A common side effect of a diabetic’s uncontrolled blood sugar is damage to the eyes.
The condition, called diabetic retinopathy, can lead to blindness and is one of the most common complications of diabetes. Approximately 4 million people in the United States are living with the disorder, according to the Centers for Disease Control and Prevention.
In addition to its commitment to researching diabetic retinopathy, the Department of Ophthalmology at Indiana University School of Medicine is working to establish a Diabetic Eye Care Program, which would offer specialized treatment for those who suffer from the disorder.
This program is a “collaborative unit involving a multidisciplinary approach in treating patients with diabetic eye disease and improving clinical outcomes,” said ophthalmology faculty member Denis Jusufbegovic, MD, who is leading the charge toward the program’s creation.
Diabetic Eye Care Program would allow doctors to work more closely while managing patients’ diabetes; have diabetic educators present on site in the clinic; provide social and psychological support to patients; and lead IU telemedicine screening programs.
Here, Jusufbegovic answers questions about the future program and why it’s important:
How did plans for the Diabetic Eye Care Program come about? A plan for this program came from a fundamental idea that our department is the only academic institution in the state and it is in a great position to serve as a leading place for diabetic eye care in Indiana.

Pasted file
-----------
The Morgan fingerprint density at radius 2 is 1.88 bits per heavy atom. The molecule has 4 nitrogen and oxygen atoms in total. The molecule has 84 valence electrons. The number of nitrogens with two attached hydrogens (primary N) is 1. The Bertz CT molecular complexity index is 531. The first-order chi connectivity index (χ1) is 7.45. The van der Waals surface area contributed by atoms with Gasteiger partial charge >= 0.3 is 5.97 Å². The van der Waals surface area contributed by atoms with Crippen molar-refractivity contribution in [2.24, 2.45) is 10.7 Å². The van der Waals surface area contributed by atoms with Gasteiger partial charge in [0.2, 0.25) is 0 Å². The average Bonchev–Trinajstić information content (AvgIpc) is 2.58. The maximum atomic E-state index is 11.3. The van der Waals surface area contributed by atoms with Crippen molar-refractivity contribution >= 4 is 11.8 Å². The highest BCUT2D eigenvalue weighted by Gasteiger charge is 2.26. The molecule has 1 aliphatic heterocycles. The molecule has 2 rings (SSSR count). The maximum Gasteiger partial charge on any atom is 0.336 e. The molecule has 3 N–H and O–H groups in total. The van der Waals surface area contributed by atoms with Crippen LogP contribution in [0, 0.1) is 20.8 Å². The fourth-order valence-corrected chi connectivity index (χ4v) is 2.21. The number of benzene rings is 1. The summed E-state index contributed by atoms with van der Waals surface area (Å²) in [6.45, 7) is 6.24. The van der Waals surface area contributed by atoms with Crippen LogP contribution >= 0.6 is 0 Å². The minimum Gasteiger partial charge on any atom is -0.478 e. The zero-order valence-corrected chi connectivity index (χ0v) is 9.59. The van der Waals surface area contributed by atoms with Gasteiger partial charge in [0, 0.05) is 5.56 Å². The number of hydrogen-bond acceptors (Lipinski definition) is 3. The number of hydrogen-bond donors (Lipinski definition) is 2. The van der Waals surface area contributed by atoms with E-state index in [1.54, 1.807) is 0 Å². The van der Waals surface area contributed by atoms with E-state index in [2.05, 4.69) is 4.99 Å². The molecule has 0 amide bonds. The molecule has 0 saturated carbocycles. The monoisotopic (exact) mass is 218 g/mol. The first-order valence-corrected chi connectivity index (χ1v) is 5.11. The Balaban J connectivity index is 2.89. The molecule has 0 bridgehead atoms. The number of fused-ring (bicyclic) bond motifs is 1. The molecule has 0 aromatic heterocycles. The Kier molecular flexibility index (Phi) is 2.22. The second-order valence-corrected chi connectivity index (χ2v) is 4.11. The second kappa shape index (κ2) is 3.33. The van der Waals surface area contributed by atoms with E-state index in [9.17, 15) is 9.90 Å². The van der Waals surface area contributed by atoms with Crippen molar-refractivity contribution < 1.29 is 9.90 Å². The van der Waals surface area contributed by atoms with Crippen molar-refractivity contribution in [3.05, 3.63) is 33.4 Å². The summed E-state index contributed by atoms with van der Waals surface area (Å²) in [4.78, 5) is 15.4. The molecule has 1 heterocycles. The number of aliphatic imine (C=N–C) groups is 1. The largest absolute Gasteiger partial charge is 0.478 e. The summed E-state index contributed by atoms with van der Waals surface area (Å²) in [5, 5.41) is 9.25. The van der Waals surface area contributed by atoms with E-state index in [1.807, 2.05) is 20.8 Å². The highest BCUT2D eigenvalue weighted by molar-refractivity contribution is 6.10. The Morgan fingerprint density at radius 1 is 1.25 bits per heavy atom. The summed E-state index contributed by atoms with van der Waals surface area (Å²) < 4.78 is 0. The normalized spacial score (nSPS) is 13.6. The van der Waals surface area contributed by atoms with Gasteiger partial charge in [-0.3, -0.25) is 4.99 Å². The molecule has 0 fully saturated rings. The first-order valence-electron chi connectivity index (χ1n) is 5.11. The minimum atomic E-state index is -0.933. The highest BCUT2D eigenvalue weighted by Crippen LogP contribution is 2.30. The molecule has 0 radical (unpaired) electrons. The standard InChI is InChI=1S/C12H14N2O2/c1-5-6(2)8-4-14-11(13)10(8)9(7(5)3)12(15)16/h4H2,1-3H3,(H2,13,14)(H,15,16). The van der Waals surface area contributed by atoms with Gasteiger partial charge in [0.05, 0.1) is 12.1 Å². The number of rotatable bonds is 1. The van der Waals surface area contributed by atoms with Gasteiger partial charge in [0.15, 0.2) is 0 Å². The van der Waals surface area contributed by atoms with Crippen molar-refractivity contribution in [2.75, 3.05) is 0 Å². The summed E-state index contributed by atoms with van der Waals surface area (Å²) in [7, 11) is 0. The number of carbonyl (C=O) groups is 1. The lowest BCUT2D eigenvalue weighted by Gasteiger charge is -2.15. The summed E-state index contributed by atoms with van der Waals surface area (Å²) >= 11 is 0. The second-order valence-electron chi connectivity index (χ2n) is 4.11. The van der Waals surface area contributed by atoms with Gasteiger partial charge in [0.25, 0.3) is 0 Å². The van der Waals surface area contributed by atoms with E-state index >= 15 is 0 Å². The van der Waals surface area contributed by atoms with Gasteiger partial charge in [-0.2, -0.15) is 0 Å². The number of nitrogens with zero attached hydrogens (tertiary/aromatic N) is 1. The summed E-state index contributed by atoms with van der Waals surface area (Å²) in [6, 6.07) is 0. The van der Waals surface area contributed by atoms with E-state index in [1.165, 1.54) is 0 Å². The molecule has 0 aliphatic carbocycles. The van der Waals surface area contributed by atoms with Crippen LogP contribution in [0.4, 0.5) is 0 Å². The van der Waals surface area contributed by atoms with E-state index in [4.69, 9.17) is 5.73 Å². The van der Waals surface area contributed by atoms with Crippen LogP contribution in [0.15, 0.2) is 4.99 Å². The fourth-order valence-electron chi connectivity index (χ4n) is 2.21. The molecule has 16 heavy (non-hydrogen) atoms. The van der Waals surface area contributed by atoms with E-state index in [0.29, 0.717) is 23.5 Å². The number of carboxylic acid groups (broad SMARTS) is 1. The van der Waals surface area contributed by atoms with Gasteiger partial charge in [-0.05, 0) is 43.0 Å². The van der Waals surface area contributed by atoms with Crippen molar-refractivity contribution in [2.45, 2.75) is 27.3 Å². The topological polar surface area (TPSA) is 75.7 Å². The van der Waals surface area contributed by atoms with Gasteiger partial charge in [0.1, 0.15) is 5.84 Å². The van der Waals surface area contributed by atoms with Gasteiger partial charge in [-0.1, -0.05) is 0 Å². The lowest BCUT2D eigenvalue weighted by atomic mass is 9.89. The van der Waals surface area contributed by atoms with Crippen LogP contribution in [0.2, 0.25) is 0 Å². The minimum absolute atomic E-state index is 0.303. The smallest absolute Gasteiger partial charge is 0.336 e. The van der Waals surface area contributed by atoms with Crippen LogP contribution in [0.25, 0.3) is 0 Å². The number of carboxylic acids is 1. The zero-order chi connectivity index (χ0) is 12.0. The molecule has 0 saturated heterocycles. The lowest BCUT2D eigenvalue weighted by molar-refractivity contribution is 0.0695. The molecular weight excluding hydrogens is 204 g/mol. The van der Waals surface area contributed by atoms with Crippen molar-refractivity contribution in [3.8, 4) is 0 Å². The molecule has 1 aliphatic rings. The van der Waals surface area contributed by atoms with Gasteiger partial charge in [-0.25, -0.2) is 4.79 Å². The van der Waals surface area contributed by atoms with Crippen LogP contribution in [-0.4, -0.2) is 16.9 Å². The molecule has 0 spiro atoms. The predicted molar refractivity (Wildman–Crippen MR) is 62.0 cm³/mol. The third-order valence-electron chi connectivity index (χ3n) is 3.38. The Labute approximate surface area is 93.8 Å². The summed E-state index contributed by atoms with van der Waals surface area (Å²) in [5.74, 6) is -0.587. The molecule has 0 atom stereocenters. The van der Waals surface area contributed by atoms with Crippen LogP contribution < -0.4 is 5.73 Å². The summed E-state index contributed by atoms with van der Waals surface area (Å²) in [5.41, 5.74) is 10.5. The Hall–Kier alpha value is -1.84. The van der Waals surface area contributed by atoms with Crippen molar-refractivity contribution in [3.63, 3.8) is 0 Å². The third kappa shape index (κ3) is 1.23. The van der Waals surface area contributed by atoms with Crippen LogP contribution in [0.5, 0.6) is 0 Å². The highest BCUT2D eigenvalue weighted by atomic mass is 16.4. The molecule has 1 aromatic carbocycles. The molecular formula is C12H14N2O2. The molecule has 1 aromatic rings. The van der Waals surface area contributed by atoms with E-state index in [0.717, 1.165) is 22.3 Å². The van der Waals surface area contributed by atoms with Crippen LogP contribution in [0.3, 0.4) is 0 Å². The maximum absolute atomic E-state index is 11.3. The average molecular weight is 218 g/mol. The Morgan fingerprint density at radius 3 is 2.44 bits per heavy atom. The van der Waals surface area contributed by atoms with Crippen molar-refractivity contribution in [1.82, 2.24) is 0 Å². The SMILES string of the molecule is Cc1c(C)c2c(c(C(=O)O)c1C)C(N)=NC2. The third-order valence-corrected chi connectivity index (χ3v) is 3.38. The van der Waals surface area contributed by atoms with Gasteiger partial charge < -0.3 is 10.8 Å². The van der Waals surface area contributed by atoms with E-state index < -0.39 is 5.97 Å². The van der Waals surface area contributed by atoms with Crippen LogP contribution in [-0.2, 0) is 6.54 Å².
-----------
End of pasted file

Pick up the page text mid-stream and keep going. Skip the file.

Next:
Diabetic retinopathy is a leading cause of permanent vision loss in the working-age population (ages 18-65) and has a significant impact on the quality of life in diabetic patients. Incidence and prevalence of diabetes and, consequently, the incidence and prevalence of diabetic retinopathy are significantly on the rise in the U.S., including in Indiana, and there is a significant need for diabetic eye care. We are also in a great position because IU School of Medicine has one of the world-renowned centers for diabetic research, theCenter for Diabetes and Metabolic Diseases.
Why is it important to have a program like this in Indiana? By creating a specialized clinic and focusing specifically on diabetic eye care, we will be able to improve patients’ outcomes through a focused and collaborative approach, which will benefit patients in Indiana. Our existing clinics already havetrained diabetic educators (from the IU diabetic education team) who are providing diabetic education to our patients. We will also focus on improving communication methods with physicians managing diabetes. Our goal is to have dedicated social workers and support groups for our patients.
What complications of diabetes will be addressed bythis program? The primary goal of the program is to focus on patients who already have vision-threatening complications from diabetes, such as diabetic macular edema, proliferative diabetic retinopathy, and tractional retinal detachment. Our goal is also to work closely with the patients and prevent the progression of their retinopathy.